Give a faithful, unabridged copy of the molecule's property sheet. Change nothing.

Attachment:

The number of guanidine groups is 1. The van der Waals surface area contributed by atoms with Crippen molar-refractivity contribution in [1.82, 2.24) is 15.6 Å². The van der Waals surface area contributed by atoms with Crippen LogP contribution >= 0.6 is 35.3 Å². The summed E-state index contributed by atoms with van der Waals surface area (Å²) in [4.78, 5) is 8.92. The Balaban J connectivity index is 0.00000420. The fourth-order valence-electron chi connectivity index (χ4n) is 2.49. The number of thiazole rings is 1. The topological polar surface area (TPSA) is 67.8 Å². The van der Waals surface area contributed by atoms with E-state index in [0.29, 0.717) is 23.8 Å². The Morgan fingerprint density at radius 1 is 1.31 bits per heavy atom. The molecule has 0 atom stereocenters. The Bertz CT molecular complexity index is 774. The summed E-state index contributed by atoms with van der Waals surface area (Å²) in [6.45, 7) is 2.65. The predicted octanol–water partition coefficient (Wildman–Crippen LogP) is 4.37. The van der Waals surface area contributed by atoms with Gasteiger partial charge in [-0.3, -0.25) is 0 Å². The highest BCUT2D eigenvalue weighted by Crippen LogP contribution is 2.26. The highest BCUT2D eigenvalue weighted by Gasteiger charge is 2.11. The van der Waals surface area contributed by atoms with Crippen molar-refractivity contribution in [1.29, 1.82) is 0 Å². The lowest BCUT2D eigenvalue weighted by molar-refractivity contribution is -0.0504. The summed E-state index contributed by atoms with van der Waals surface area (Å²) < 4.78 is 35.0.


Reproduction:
The number of guanidine groups is 1. The van der Waals surface area contributed by atoms with Crippen molar-refractivity contribution in [1.82, 2.24) is 15.6 Å². The van der Waals surface area contributed by atoms with Crippen LogP contribution >= 0.6 is 35.3 Å². The summed E-state index contributed by atoms with van der Waals surface area (Å²) in [4.78, 5) is 8.92. The Balaban J connectivity index is 0.00000420. The fourth-order valence-electron chi connectivity index (χ4n) is 2.49. The number of thiazole rings is 1. The topological polar surface area (TPSA) is 67.8 Å². The van der Waals surface area contributed by atoms with E-state index in [0.29, 0.717) is 23.8 Å². The Morgan fingerprint density at radius 1 is 1.31 bits per heavy atom. The molecule has 0 atom stereocenters. The Bertz CT molecular complexity index is 774. The summed E-state index contributed by atoms with van der Waals surface area (Å²) in [6.45, 7) is 2.65. The predicted octanol–water partition coefficient (Wildman–Crippen LogP) is 4.37. The van der Waals surface area contributed by atoms with Gasteiger partial charge in [-0.3, -0.25) is 0 Å². The highest BCUT2D eigenvalue weighted by Crippen LogP contribution is 2.26. The highest BCUT2D eigenvalue weighted by Gasteiger charge is 2.11. The van der Waals surface area contributed by atoms with Crippen molar-refractivity contribution in [1.29, 1.82) is 0 Å². The lowest BCUT2D eigenvalue weighted by molar-refractivity contribution is -0.0504. The summed E-state index contributed by atoms with van der Waals surface area (Å²) < 4.78 is 35.0.